Even Wimbledon Needs Stars

By Jane Voigt

July 3, 2013 -- The first two quarterfinal matches at Wimbledon ended about the same time today. Up next on Centre Court were: Andy Murray and Fernando Verdasco. Up next on Court 1 were: Jerzy Janowicz and Lukasz Kubot. Guess how many people stayed to watch the Polish contend for a spot in the semifinal?

Not many.

In fact after a couple games clicked off and movement from show court to show court had finally settled down, the number of fans remaining should embarrass the All England Club and tennis. 

Here were the first two Polish players in the history of this esteemed Grand Slam -- one ranked outside the top 100 and the other seeded No. 24 and a heavy threat to take the title -- and the atmosphere was docile. That's okay for tea time, but not for a Wimbledon men's quarterfinal. 

No doubt England needs to cheer on its Andy, and, for the love of country and tennis, endear a new Wimbledon champion. Fred Perry was the last tennis hero standing in 1936. 

But to see how few people actually watched what Down The Tee believes was the better of the two matches, was discouraging. Go to the U. S. Open on quarterfinal day. No empty seats there, no matter who's swinging the racquets. 

Murray is so popular, and England so dire for a rejuvenated attitude at their slam, that as Wimbledon approaches he gears up to avoid the press, not read newspaper headlines or watch sports on the telly, and 'even to avoid going outside unless it's absolutely necessary,' wrote Steve Tignor in Tennis Magazine's preview edition. 

Fernando Verdasco, a former top-ten player and Murray's opponent in that quarterfinal, was snubbed by the English press today. He had lost a heartbreaking five-set tussle with Andy, after leading by two sets. Zero questions for the quarterfinalist and no English transcript was released shared USA Today's Doug Robson on Twitter. 

Janowicz and Kubot were two lucky recipients of Rafael Nadal's and Roger Federer's unexpected exits early last week. Kubot would have played Nadal in round two, and, this is a guess, have lost. Kubot, instead, got a walkover when Steve Darcis withdrew. Boom … Kubot moved to the third round. He then beat Benoit Paire, seeded No. 25. He's a hot French tennis star and Kubot, carrying a ranking of 130 and better known for his doubles record than singles, beat the guy in three sets. In fact, the 31-year-old Kubot had not dropped a set until today. The only other man with that record … Andy Murray. 

Janowicz must have felt a twinge of regret and sadness when the two friends met at the net for the traditional hand-shake. The six-eight Janowicz had beaten his compatriot, 75 64 64. They knew what the moment would mean in general to Poland and to Polish tennis, which must be on the upswing, as Janowicz became the first-ever Polish player to advance to the semifinals at Wimbledon. As a gesture of their camaraderie, they exchanged shirts before leaving court.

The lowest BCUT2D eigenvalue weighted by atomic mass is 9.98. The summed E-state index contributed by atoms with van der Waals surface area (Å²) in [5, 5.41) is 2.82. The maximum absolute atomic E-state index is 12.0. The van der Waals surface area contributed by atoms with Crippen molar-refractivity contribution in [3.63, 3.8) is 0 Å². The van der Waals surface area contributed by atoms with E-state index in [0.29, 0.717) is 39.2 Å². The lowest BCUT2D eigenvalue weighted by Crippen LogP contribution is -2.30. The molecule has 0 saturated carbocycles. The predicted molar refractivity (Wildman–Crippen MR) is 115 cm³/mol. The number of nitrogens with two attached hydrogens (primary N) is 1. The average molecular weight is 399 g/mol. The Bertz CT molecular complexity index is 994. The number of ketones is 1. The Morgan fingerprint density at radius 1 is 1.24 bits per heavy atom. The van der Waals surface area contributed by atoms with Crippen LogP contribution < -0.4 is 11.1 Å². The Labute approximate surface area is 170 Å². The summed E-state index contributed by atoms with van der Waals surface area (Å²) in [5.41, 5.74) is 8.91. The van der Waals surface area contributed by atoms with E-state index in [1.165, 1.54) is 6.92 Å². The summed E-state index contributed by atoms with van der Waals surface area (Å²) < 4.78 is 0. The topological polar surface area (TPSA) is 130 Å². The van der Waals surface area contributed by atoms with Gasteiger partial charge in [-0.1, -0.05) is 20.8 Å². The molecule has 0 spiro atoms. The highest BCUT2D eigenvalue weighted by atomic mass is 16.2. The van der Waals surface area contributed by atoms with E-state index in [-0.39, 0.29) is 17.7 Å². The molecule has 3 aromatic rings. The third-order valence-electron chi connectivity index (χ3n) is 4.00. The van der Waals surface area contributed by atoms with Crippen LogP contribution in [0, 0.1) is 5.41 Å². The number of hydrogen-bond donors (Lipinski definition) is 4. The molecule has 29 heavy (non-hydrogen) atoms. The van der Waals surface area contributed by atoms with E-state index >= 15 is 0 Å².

"I will will keep Lukasz's t-shirt as a souvenir," Janowicz told the press "It was an important day for Polish tennis."

And the match … terrific. 

Kubot is a fine serve-and-volley player with a booming serve to start points. His feel around the net is subtle, and his creative sense sublime. It's too bad not more people were on hand because serve-and-volley tennis is exciting to watch and flies in the face of the baseline bashing game, which has been the trend since the late 1990s. It requires more variety, more belief, and more audacity to pull it off over a best-of-five set match.

Roger Federer probably would have been more steady against Sergiy Stakhovsky, the player who defeated him this year, had the Suisse more match practice against Stakhovsky's persistent strategy and rhythm-destroying manner of play. 

Had Federer and Nadal kept on track, not shocking the world of sports with their losses, they would have been the ones in this quarterfinal. Roger Federer had been in every single quarterfinal match for the last ten years, a stunning perspective on what could have been. 

Novak Djokovic now has the distinction of that record, with 16 consecutive quarterfinal matches at Majors. He, as predicted, advanced to the semifinals by defeating Tomas Berdych of the Czech Republic. 

Janowicz will play on Centre Court Friday afternoon at Wimbledon, in the one semifinal, against Andy Murray. 

Asked what he thought about the other semifinal, the one between Djokovic and Juan Martin del Potro, and the big man said, "I don't care." Asked about playing Murray, he said, "It really doesn't matter who is the opponent."

You can bet, though, the seats will be chuck full on Centre Court when they meet. Hopefully the Brits will be more courteous to their guy than today. It took them three-plus hours and Murray's break in the fifth to start chanting his name. 

Such is the pressure and malign allegiance of Great Britain. God bless him if he loses. 







© Jane Voigt Tennis 2013